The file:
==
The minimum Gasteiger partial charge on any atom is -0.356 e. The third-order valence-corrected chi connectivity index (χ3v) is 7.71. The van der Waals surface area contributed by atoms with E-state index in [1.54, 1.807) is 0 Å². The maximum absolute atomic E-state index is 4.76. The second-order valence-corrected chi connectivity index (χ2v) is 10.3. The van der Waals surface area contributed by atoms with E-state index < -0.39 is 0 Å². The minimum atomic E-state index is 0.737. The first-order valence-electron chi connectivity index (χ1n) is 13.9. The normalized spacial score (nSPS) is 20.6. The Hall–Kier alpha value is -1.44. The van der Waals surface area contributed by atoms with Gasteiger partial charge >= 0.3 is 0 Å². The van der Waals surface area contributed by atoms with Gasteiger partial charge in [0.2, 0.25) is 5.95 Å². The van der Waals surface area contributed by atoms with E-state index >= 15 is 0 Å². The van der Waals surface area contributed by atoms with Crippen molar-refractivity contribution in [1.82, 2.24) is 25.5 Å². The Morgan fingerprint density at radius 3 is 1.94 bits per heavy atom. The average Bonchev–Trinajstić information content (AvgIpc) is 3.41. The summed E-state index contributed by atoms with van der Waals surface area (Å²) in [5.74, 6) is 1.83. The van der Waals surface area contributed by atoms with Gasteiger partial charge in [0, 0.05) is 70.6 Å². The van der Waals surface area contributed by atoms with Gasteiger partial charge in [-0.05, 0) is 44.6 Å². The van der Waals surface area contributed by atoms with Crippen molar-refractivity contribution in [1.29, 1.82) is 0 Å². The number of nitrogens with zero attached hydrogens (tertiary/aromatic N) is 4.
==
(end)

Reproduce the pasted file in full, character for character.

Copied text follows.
The minimum Gasteiger partial charge on any atom is -0.356 e. The third-order valence-corrected chi connectivity index (χ3v) is 7.71. The van der Waals surface area contributed by atoms with E-state index in [1.54, 1.807) is 0 Å². The maximum absolute atomic E-state index is 4.76. The second-order valence-corrected chi connectivity index (χ2v) is 10.3. The van der Waals surface area contributed by atoms with E-state index < -0.39 is 0 Å². The minimum atomic E-state index is 0.737. The first-order valence-electron chi connectivity index (χ1n) is 13.9. The normalized spacial score (nSPS) is 20.6. The Hall–Kier alpha value is -1.44. The van der Waals surface area contributed by atoms with Gasteiger partial charge >= 0.3 is 0 Å². The van der Waals surface area contributed by atoms with Gasteiger partial charge in [0.2, 0.25) is 5.95 Å². The van der Waals surface area contributed by atoms with E-state index >= 15 is 0 Å². The van der Waals surface area contributed by atoms with Crippen molar-refractivity contribution in [1.82, 2.24) is 25.5 Å². The Morgan fingerprint density at radius 3 is 1.94 bits per heavy atom. The average Bonchev–Trinajstić information content (AvgIpc) is 3.41. The summed E-state index contributed by atoms with van der Waals surface area (Å²) in [5.74, 6) is 1.83. The van der Waals surface area contributed by atoms with Gasteiger partial charge in [0, 0.05) is 70.6 Å². The van der Waals surface area contributed by atoms with Gasteiger partial charge in [-0.05, 0) is 44.6 Å². The van der Waals surface area contributed by atoms with Crippen molar-refractivity contribution in [1.29, 1.82) is 0 Å². The number of nitrogens with zero attached hydrogens (tertiary/aromatic N) is 4.